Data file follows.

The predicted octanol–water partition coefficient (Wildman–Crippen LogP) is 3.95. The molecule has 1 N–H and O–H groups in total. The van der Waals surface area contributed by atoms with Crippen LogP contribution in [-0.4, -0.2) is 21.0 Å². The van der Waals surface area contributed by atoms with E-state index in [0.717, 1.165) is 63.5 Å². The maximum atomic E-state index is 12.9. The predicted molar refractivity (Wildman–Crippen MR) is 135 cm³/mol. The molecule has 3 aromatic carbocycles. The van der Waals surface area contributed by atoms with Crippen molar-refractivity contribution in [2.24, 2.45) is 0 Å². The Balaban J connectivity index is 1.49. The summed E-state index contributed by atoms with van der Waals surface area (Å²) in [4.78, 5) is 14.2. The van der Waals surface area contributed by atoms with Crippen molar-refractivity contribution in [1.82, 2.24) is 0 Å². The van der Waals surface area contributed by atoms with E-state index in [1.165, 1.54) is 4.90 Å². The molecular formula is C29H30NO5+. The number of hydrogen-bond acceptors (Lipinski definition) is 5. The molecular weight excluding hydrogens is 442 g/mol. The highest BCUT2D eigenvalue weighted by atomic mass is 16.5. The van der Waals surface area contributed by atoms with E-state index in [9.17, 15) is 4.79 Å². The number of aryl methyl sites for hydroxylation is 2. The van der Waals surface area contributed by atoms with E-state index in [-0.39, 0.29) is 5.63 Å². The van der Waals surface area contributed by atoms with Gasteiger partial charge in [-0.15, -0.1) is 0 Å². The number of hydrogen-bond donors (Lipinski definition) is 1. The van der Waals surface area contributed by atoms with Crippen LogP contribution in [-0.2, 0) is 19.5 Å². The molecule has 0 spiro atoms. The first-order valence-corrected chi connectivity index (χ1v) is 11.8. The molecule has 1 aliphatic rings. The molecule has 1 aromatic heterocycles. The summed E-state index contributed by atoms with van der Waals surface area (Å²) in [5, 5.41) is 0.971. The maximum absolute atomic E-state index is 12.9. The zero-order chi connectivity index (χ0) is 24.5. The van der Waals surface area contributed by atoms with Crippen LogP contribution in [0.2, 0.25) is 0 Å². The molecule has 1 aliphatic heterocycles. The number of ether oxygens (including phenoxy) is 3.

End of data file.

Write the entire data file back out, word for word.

The predicted octanol–water partition coefficient (Wildman–Crippen LogP) is 3.95. The molecule has 1 N–H and O–H groups in total. The van der Waals surface area contributed by atoms with Crippen LogP contribution in [-0.4, -0.2) is 21.0 Å². The van der Waals surface area contributed by atoms with E-state index in [0.717, 1.165) is 63.5 Å². The maximum atomic E-state index is 12.9. The predicted molar refractivity (Wildman–Crippen MR) is 135 cm³/mol. The molecule has 3 aromatic carbocycles. The van der Waals surface area contributed by atoms with Crippen molar-refractivity contribution in [2.24, 2.45) is 0 Å². The Balaban J connectivity index is 1.49. The summed E-state index contributed by atoms with van der Waals surface area (Å²) in [4.78, 5) is 14.2. The van der Waals surface area contributed by atoms with Crippen molar-refractivity contribution in [1.82, 2.24) is 0 Å². The van der Waals surface area contributed by atoms with E-state index in [1.165, 1.54) is 4.90 Å². The molecular formula is C29H30NO5+. The number of hydrogen-bond acceptors (Lipinski definition) is 5. The molecular weight excluding hydrogens is 442 g/mol. The highest BCUT2D eigenvalue weighted by atomic mass is 16.5. The van der Waals surface area contributed by atoms with E-state index in [9.17, 15) is 4.79 Å². The number of aryl methyl sites for hydroxylation is 2. The van der Waals surface area contributed by atoms with E-state index in [-0.39, 0.29) is 5.63 Å². The van der Waals surface area contributed by atoms with Gasteiger partial charge in [-0.15, -0.1) is 0 Å². The number of hydrogen-bond donors (Lipinski definition) is 1. The van der Waals surface area contributed by atoms with Crippen LogP contribution in [-0.2, 0) is 19.5 Å². The molecule has 0 spiro atoms. The first-order valence-corrected chi connectivity index (χ1v) is 11.8. The molecule has 1 aliphatic rings. The molecule has 1 aromatic heterocycles. The summed E-state index contributed by atoms with van der Waals surface area (Å²) in [5, 5.41) is 0.971. The maximum absolute atomic E-state index is 12.9. The zero-order chi connectivity index (χ0) is 24.5. The van der Waals surface area contributed by atoms with Crippen LogP contribution in [0.2, 0.25) is 0 Å². The molecule has 1 aliphatic heterocycles. The number of ether oxygens (including phenoxy) is 3.